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Nano-Safety Research Group

Specialists in the assessment of nanomaterial toxicity to human health and the environment

Jonathan Curry

jon c photoResearch Interests

My research interests are primarily concerned with the issues surrounding pollution of the aquatic environment, along with the subsequent effects on organisms and ecosystems. Previous research includes:

  • The growth of Karenia mikimotoi, a harmful algal bloom (HAB) species, under different irradiances
  • Growth saturation kinetics of Nannochloropsis oculata, in response to increased dissolved inorganic carbon (DIC)
  • The presence of microplastic in the guts of flatfish in the Firth of Clyde

Current research: Ecotoxicology of Nanomaterials (EU funded PhD project)

My current thesis attempts to understand the ecotoxicology of nanomaterials, using the unicellular green algae - Pseudokirchneriella subcapitata. This research ultimately seeks to inform and develop current risk assessment strategies, in order to provide nanomaterial-specific protocols for toxicity testing. Initial experiments have used Organisation for Economic Co-operation and Development (OECD) Guidelines for the Testing of Chemicals as a starting point.

The nanotechnology industry is currently experiencing a period of rapid growth. The variety of novel and useful properties, which can be applied to a wide range of products, is the primary driver of the industry's growth. Fields that have shown great potential for benefit include medicine, electronics, and energy technology. In addition, a variety of marketed consumer goods currently use nanotechnology in their products.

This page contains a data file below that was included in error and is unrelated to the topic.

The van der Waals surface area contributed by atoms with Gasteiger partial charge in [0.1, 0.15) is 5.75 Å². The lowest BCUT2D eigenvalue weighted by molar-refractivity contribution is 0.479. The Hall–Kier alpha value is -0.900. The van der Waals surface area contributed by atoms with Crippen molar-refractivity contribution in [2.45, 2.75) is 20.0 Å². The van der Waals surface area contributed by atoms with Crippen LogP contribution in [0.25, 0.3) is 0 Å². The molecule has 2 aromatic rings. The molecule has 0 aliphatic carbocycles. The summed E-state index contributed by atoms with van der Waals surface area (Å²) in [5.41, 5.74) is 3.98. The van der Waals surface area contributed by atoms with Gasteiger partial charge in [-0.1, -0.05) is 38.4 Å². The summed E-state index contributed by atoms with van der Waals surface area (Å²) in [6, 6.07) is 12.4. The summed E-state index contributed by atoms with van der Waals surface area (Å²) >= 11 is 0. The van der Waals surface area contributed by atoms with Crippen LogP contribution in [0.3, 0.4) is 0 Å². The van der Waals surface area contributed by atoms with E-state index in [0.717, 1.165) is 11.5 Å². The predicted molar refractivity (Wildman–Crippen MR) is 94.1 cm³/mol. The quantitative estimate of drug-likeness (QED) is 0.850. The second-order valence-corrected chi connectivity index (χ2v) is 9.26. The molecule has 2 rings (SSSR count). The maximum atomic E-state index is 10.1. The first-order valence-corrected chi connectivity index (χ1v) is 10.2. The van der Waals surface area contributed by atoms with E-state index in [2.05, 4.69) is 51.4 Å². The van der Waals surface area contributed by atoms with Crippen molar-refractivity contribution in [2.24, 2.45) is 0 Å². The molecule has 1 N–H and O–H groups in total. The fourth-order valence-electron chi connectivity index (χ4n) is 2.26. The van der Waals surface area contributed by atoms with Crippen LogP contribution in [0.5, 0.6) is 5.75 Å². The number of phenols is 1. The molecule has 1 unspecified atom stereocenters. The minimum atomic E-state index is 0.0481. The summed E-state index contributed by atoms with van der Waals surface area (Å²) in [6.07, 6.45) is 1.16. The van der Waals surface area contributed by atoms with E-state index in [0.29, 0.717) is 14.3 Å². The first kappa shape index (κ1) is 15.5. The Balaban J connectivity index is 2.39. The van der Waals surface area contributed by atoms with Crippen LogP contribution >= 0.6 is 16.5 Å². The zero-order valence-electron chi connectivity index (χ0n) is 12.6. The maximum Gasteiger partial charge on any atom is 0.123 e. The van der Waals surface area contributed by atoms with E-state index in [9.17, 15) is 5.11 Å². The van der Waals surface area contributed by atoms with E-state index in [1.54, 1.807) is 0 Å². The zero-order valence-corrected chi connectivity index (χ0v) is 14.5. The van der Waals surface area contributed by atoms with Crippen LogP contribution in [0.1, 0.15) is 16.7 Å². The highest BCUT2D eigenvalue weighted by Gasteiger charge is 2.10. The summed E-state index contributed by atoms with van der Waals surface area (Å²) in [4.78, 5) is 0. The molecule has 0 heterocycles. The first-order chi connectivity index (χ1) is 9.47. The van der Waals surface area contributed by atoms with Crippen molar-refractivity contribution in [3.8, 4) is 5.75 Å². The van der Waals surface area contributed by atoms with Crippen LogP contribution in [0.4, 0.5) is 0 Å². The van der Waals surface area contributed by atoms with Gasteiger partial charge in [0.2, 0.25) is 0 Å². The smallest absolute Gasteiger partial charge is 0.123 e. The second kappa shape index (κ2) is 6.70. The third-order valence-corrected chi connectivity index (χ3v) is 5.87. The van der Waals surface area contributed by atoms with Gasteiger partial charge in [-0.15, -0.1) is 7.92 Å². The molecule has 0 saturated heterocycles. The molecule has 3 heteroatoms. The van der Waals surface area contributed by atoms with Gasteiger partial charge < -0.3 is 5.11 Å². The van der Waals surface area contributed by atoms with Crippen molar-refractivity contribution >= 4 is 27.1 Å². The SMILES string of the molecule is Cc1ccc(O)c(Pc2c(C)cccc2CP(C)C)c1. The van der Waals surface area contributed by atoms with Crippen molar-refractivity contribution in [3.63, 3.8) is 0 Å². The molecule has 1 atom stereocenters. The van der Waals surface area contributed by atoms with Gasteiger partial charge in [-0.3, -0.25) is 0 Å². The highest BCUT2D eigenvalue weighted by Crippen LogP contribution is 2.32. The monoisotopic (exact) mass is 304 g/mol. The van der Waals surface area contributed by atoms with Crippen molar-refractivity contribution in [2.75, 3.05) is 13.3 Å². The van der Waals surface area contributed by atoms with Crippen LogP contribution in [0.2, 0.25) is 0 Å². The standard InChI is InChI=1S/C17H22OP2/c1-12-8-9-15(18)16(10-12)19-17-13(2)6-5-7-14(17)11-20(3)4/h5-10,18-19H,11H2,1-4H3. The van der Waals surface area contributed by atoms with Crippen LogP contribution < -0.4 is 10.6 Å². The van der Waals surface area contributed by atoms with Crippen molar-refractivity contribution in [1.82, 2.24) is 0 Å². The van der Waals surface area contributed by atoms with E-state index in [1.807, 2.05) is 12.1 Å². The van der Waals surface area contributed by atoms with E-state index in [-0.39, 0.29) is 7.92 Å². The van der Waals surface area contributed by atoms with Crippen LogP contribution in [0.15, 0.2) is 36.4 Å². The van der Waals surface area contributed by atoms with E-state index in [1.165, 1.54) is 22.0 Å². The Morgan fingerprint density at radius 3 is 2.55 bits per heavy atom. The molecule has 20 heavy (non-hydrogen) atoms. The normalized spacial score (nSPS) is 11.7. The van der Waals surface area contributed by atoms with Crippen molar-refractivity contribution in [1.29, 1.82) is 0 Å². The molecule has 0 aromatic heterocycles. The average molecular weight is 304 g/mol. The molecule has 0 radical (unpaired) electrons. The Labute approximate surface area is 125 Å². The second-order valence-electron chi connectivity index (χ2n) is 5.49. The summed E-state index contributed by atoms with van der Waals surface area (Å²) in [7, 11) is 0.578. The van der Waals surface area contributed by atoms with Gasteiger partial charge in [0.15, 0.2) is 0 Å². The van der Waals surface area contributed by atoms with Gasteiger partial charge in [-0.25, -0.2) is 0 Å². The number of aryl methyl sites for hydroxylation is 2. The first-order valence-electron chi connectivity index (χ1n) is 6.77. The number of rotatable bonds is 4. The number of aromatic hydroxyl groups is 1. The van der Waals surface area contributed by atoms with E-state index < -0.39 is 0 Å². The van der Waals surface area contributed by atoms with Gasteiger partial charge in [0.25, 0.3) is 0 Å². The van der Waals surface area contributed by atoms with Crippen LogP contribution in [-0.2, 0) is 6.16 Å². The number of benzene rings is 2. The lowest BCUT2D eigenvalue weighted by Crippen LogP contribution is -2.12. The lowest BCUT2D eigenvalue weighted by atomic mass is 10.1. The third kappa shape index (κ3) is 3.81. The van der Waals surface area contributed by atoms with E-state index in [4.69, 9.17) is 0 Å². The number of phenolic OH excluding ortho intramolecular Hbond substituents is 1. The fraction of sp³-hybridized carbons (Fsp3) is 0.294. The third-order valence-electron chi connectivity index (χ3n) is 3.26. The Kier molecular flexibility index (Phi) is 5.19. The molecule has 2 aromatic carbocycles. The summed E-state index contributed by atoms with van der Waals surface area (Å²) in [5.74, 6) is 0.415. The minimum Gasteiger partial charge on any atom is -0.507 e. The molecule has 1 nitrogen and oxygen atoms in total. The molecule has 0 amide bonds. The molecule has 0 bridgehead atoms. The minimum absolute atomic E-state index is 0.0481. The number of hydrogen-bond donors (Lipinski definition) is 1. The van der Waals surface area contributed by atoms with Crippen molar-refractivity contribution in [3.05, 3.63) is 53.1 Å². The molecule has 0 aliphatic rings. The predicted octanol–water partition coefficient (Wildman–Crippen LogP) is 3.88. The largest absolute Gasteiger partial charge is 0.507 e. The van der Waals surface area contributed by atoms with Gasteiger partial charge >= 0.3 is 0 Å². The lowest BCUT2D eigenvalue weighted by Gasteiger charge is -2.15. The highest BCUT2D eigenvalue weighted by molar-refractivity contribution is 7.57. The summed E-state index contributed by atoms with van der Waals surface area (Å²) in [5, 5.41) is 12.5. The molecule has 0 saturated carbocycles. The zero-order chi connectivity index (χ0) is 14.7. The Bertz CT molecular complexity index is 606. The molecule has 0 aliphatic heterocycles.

The unanticipated fate and effects of nanomaterials to both the consumer and environment are only just beginning to be understood. As they sit between simple chemical compounds and larger bulk materials in terms of their size (1-100nm), estimating their effects on the environment requires a specific understanding of their properties and behaviour. Integrating such understanding into conventional risk assessment strategies poses an important and worthwhile challenge.

It is important to inform society's understanding of this promising new technology so that their potential risks are not overlooked in the pursuit of their benefits.  


2013: Queen Mary University of London: Marine Ecology and Environmental Management (MSc - Merit)
2011: University of Wales, Swansea: Marine Biology (First-class BSc (hons))


MARINA Project -
Nano-Safety Research Group -


Prof Teresa Fernades, School of Life Sciences, Heriot-Watt University

Dr Helinor Johnston, School of Life Sciences, Heriot-Watt University


FP7 funded project MARINA

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